It also matters that the US dollar is used globally. Roughly 60% of our cash currency is used abroad. And, dollars are a major reserve currency. In 2019, reserves of $6.9 trillion were held in dollars, representing roughly 62% of total global reserves. Since in 2019 the Fed reported our domestic M2 money supply at $15.3 trillion, you can understand what a difference it would make if the world lost confidence in the US and reduced its use of the dollar as a reserve currency. If these reserve dollars returned home to roost, we’d add $6.9 trillion in dollars to the supply in use at home, and it could cause significant inflation.
Today we maintain this dollar hegemony primarily with our military dominance, which costs about $1 trillion – roughly 21% of our government operating budget and 5% of our total gross domestic product. In our existing money system we are somewhat locked into this devil’s bargain; to maintain our purchasing power and avoid significant inflation, we must use our military might, but spending so much on military dominance means we do not spend what other countries spend on the general welfare and our economy consequently suffers. Trying to maintain dominance by force in a world shifting increasingly toward the far more productive partnership models of relationship is also a misguided long-term strategy.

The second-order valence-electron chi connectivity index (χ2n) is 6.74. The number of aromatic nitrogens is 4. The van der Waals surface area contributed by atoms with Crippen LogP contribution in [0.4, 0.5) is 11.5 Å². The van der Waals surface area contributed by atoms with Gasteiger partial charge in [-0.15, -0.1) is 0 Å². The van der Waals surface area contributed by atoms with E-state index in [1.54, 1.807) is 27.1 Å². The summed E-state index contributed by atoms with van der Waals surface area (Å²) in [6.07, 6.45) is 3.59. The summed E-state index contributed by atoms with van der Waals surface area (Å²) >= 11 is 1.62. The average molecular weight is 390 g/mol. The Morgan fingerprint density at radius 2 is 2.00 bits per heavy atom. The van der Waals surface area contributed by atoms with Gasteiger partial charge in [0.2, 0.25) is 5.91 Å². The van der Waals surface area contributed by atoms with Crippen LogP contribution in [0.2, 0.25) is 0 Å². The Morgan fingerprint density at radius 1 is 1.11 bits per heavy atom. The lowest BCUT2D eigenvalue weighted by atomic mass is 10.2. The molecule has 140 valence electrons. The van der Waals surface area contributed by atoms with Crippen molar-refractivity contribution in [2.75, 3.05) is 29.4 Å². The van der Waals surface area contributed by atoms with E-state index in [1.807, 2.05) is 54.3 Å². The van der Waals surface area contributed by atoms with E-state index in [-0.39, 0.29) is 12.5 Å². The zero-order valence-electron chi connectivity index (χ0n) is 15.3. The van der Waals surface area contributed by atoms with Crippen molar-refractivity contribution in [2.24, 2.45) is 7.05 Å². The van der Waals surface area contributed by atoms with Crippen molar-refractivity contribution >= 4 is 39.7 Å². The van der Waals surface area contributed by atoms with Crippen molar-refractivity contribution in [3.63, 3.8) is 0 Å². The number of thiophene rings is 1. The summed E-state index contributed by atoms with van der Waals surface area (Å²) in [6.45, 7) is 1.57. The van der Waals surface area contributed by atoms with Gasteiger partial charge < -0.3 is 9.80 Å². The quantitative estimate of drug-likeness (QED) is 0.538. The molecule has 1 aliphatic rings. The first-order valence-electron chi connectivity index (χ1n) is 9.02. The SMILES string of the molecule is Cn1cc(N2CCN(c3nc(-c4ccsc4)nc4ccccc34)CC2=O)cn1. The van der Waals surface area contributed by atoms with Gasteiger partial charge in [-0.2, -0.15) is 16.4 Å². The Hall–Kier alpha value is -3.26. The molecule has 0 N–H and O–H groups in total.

Inflation is intended today
Debt-money systems intend some inflation